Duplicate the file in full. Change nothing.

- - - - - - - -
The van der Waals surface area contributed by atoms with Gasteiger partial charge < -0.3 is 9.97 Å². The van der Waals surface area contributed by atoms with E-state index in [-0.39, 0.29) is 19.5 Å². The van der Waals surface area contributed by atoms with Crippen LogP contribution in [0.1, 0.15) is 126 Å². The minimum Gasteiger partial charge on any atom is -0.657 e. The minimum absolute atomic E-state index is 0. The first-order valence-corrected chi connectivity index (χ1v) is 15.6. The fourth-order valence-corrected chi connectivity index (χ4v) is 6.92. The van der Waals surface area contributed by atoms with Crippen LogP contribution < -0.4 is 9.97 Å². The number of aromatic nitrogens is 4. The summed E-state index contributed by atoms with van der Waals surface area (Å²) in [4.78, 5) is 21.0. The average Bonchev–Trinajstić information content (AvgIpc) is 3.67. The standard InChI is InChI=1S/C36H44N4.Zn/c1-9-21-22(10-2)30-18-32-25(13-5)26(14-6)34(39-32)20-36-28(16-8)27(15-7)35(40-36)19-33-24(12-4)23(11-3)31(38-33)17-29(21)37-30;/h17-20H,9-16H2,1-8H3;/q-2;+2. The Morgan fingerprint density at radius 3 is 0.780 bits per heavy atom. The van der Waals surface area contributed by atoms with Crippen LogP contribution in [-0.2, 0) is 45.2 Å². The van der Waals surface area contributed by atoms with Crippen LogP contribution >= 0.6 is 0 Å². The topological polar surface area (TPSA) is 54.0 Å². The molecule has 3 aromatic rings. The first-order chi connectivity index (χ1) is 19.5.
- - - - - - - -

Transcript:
The van der Waals surface area contributed by atoms with Gasteiger partial charge < -0.3 is 9.97 Å². The van der Waals surface area contributed by atoms with E-state index in [-0.39, 0.29) is 19.5 Å². The van der Waals surface area contributed by atoms with Crippen LogP contribution in [0.1, 0.15) is 126 Å². The minimum Gasteiger partial charge on any atom is -0.657 e. The minimum absolute atomic E-state index is 0. The first-order valence-corrected chi connectivity index (χ1v) is 15.6. The fourth-order valence-corrected chi connectivity index (χ4v) is 6.92. The van der Waals surface area contributed by atoms with Crippen LogP contribution < -0.4 is 9.97 Å². The number of aromatic nitrogens is 4. The summed E-state index contributed by atoms with van der Waals surface area (Å²) in [4.78, 5) is 21.0. The average Bonchev–Trinajstić information content (AvgIpc) is 3.67. The standard InChI is InChI=1S/C36H44N4.Zn/c1-9-21-22(10-2)30-18-32-25(13-5)26(14-6)34(39-32)20-36-28(16-8)27(15-7)35(40-36)19-33-24(12-4)23(11-3)31(38-33)17-29(21)37-30;/h17-20H,9-16H2,1-8H3;/q-2;+2. The Morgan fingerprint density at radius 3 is 0.780 bits per heavy atom. The van der Waals surface area contributed by atoms with Crippen LogP contribution in [-0.2, 0) is 45.2 Å². The van der Waals surface area contributed by atoms with Crippen LogP contribution >= 0.6 is 0 Å². The topological polar surface area (TPSA) is 54.0 Å². The molecule has 3 aromatic rings. The first-order chi connectivity index (χ1) is 19.5.